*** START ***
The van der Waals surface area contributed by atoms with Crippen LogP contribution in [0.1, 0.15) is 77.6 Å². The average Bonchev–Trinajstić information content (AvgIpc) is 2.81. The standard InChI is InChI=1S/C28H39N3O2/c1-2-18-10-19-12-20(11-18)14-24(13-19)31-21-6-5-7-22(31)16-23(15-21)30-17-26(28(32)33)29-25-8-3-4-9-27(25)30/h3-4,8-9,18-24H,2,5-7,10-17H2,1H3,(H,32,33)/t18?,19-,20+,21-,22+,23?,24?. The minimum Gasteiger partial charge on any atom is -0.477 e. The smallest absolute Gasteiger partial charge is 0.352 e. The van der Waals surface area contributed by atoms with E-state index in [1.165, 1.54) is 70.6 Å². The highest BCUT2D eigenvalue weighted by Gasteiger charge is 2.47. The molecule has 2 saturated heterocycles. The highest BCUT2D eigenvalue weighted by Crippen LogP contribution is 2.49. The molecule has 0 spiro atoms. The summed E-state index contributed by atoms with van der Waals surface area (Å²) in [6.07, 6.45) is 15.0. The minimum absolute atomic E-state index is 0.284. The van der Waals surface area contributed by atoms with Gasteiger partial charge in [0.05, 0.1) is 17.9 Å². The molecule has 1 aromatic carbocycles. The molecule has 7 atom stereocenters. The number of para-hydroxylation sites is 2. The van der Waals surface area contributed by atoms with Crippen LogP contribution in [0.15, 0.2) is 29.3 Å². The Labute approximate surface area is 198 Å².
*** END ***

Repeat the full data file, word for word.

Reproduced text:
The van der Waals surface area contributed by atoms with Crippen LogP contribution in [0.1, 0.15) is 77.6 Å². The average Bonchev–Trinajstić information content (AvgIpc) is 2.81. The standard InChI is InChI=1S/C28H39N3O2/c1-2-18-10-19-12-20(11-18)14-24(13-19)31-21-6-5-7-22(31)16-23(15-21)30-17-26(28(32)33)29-25-8-3-4-9-27(25)30/h3-4,8-9,18-24H,2,5-7,10-17H2,1H3,(H,32,33)/t18?,19-,20+,21-,22+,23?,24?. The minimum Gasteiger partial charge on any atom is -0.477 e. The smallest absolute Gasteiger partial charge is 0.352 e. The van der Waals surface area contributed by atoms with E-state index in [1.165, 1.54) is 70.6 Å². The highest BCUT2D eigenvalue weighted by Gasteiger charge is 2.47. The molecule has 2 saturated heterocycles. The highest BCUT2D eigenvalue weighted by Crippen LogP contribution is 2.49. The molecule has 0 spiro atoms. The summed E-state index contributed by atoms with van der Waals surface area (Å²) in [6.07, 6.45) is 15.0. The minimum absolute atomic E-state index is 0.284. The van der Waals surface area contributed by atoms with Gasteiger partial charge in [0.05, 0.1) is 17.9 Å². The molecule has 1 aromatic carbocycles. The molecule has 7 atom stereocenters. The number of para-hydroxylation sites is 2. The van der Waals surface area contributed by atoms with Crippen LogP contribution in [0.15, 0.2) is 29.3 Å². The Labute approximate surface area is 198 Å².